“In third place, but coming up quickly, is Denis O’Callahan from Donegal. In second, driving hard to overtake the first place driver, is Paddy O’Murphy from Coleraine. In first place and fighting to hold his position, is Seamus Kennedy from Galway. With only seconds left — oh, an upset, O’Murphy has overtaken Kennedy, and he’s, he’s, HE’S WON, FOLKS! The first place trophy goes to Paddy O’Murphy of Coleraine! We’re going down to talk to him now. Mr. O’Murphy, congratulations on your win. For a time it was looking like you’d be taking second place.”

“I don’t take second place. It’s not in me blood, second place.”

“Automobile racing is a dangerous game. There were a few close calls this afternoon. Tell me somethin’.”


“You survived that godawful war, so why are ye’ riskin’ yer life out here on the track?”

“Och, dat’s easy. I race for duh trill of it, dontcha’ know?”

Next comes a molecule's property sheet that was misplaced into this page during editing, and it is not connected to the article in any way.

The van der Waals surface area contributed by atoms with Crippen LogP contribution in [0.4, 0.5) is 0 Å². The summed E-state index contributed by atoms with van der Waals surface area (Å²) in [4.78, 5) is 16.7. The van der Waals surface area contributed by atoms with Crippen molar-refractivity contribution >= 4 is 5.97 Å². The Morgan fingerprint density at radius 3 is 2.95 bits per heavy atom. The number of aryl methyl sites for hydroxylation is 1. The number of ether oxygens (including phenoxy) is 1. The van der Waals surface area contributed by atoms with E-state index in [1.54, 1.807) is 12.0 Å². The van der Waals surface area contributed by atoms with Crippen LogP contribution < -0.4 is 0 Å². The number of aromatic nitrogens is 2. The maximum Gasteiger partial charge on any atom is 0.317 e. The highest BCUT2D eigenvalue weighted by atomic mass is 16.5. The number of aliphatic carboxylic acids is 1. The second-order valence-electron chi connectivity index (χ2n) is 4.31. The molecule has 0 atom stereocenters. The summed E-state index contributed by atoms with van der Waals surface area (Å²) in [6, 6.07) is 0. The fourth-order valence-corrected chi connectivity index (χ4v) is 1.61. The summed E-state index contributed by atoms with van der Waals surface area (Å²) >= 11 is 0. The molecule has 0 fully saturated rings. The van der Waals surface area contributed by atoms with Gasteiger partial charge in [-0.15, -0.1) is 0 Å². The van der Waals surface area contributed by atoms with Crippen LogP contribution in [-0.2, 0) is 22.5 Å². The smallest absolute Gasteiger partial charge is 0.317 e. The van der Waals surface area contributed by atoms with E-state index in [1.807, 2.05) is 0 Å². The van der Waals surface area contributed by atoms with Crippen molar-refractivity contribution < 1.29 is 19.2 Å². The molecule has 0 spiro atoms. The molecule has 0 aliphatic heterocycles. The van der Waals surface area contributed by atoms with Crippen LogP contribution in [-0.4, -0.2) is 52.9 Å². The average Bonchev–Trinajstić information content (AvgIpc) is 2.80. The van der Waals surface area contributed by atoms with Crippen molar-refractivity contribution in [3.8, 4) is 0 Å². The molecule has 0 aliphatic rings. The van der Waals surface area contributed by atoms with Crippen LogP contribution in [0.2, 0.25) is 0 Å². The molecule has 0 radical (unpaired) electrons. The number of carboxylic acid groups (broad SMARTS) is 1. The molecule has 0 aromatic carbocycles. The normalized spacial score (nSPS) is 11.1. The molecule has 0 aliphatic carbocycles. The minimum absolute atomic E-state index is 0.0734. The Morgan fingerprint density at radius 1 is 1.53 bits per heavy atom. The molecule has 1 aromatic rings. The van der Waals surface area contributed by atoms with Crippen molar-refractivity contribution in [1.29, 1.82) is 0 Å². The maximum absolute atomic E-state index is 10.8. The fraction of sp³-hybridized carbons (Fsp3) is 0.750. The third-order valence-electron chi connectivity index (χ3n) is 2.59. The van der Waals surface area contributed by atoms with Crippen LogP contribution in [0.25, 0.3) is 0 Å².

Short Story Collection

Once in a while I write a good story. I’ve put a few of them together in a little book (88 pages!) I’ve titled the little book Luv’. The stories are both fiction and creative non-fiction and all revolve around the humor, irony and sometimes sweetness of human connections.

There is no historical fiction, nothing about God or leprosy or salvation or torture or exile or even Switzerland! One of the stories won a prize last year in a short story contest put on by the library in Alamosa. 🙂

If you want a copy, you can get one on Amazon here. The price is $7.15 (my dad’s birthday) and shipping is probably $2 or less.

It will also be available on Kindle for $4.23 (Shakespeare’s birthday)